Availability: Helpline ( 0508 744 633 ) is answered 9am - 11pm, 7 days a week . Our office hours are 8.30am - 5.00pm weekdays.
Charges: Some charges may apply.
Referrals: Referral may apply.
Get Safe (Motueka) Inc. Last updated 27/02/2013 Get Safe Motueka provides counselling, education programmes and support for women and men affected by domestic violence either as victims or perpetrators. We aim to enable the creation of safe and respectful relationships by providing support for ...
The landscape is diverse, from large mountainous areas to valleys and plains, and is sliced by such major rivers as the Buller River, Motueka, Aorere, Takaka and Wairoa River. The limestone-rich area around Mount Owen and Mount Arthur is notable for its extensive cave networks, among them New Zealand's deepest caves at Ellis Basin and Nettlebed. There is lush bush and bird life, golden beaches, the unique 40 kilometre sands of Farewell Spit, and boundless fishing in the bays and rivers. These assets make the district irresistible to tourists and precious to those who live there.
Economy The sub-national GDP of the Tasman and Nelson regions was estimated at US$2.343 billion in 2003, 2% of New Zealand's national GDP.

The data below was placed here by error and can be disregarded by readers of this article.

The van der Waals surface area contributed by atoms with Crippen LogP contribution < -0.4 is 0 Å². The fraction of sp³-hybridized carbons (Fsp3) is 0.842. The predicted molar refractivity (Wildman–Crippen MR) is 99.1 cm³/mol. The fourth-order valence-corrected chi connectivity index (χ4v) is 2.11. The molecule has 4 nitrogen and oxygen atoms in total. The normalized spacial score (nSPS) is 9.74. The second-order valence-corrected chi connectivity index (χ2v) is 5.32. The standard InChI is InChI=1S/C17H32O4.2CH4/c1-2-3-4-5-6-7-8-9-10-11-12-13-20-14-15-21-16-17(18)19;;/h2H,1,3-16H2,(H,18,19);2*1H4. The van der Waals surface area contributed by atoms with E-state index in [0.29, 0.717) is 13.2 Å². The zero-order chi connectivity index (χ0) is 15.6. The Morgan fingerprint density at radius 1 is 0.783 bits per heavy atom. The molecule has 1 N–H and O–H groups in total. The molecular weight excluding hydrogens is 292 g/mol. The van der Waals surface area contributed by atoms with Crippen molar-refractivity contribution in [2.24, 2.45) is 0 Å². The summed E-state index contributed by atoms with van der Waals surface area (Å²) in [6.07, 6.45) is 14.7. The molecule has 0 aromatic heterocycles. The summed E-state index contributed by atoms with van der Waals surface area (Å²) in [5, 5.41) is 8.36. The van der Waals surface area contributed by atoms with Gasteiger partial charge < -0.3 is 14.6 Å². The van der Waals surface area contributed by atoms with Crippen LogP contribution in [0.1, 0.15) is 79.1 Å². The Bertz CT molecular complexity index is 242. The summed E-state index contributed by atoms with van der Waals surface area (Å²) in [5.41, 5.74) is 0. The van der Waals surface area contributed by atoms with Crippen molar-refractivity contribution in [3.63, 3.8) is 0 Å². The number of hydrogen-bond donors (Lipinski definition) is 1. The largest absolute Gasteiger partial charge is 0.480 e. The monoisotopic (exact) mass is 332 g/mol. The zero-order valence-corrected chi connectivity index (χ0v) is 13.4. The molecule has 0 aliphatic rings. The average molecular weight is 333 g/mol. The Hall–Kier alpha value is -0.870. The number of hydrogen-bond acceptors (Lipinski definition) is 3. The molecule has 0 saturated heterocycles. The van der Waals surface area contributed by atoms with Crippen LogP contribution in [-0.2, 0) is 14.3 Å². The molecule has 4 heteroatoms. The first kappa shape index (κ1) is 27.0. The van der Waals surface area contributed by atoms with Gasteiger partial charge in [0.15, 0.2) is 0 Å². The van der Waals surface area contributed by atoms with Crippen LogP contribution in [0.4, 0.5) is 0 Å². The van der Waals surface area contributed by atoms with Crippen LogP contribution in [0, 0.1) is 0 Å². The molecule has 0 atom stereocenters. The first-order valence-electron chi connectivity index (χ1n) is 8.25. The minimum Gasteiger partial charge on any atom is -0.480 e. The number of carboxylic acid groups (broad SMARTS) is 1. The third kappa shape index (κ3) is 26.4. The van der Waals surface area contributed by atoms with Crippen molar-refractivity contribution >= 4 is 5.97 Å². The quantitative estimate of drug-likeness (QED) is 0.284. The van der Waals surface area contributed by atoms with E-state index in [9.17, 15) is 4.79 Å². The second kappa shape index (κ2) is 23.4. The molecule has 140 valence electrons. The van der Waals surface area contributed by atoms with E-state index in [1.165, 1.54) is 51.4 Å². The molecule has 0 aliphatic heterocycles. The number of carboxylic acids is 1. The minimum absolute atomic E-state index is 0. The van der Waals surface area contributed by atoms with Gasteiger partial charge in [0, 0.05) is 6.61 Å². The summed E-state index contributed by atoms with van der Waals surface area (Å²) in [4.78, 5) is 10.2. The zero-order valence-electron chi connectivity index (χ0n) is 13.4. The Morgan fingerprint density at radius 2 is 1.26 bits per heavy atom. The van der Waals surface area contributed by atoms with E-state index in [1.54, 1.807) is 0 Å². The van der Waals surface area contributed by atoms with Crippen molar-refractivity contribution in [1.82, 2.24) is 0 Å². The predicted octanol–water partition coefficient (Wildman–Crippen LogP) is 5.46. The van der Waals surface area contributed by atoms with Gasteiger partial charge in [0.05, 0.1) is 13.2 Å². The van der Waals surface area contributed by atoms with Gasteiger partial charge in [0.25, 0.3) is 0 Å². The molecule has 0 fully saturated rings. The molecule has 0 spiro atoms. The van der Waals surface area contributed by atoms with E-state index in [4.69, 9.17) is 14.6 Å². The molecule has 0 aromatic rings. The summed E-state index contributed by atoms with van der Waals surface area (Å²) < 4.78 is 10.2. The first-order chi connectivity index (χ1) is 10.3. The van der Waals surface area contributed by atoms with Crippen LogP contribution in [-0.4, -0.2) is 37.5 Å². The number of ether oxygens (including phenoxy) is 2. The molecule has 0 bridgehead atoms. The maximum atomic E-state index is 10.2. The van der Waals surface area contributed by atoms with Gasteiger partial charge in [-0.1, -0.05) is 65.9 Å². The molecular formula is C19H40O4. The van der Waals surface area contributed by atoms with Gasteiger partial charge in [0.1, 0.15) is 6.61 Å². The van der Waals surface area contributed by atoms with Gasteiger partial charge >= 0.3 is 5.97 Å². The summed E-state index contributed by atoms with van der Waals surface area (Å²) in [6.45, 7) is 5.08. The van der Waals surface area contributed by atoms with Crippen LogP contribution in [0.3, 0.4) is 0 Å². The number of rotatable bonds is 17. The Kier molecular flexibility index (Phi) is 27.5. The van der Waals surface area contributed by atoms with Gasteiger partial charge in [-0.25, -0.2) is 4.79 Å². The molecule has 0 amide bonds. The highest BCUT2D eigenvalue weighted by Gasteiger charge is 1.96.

Name Tasman Bay, the largest indentation in the north coast of the South Island, was named after Abel Tasman, the first reported European discoverer of New Zealand. It passed the name on to the adjoining district formed in 1989 largely from the merger of Waimea and Golden Bay counties.
History Swing bridge at Buller River According to tradition, the MāoriwakaUruao, brought ancestors of the Waitaha people to Tasman in the 12th Century. Archaeological evidence suggests the first Māori settlers explored the region thoroughly, settling mainly along the coast where there was ample food.
The succession of tribes into the area suggests considerable warfare interrupted their lives. Around 1828, Ngati Toa under Te Rauparaha and the allied northern tribes of Ngati Rarua and Ngati Tama, started their invasion of the South Island. They took over much of the area from Farewell Spit to the Wairau River.
The first immigrant ships from England arrived in 1842 and the European settlement of the region began under the leadership of Captain Arthur Wakefield.
In the 1850s, agriculture and pastoral farming started and villages were established on the Waimea Plains and Motueka. In 1856, the discovery of gold near Collingwood sparked New Zealand's first gold rush. Significant reserves of iron ore were located at Onekaka and an iron works operated here during the 1920s and 1930s.
Fruit growing started at the end of the 19th Century. By 1945, it was making a significant contribution to the local economy and that importance continues today.
People Tasman District's estimated resident population is 48,100 (June 2011 estimate) representing 1.1% of New Zealand's population.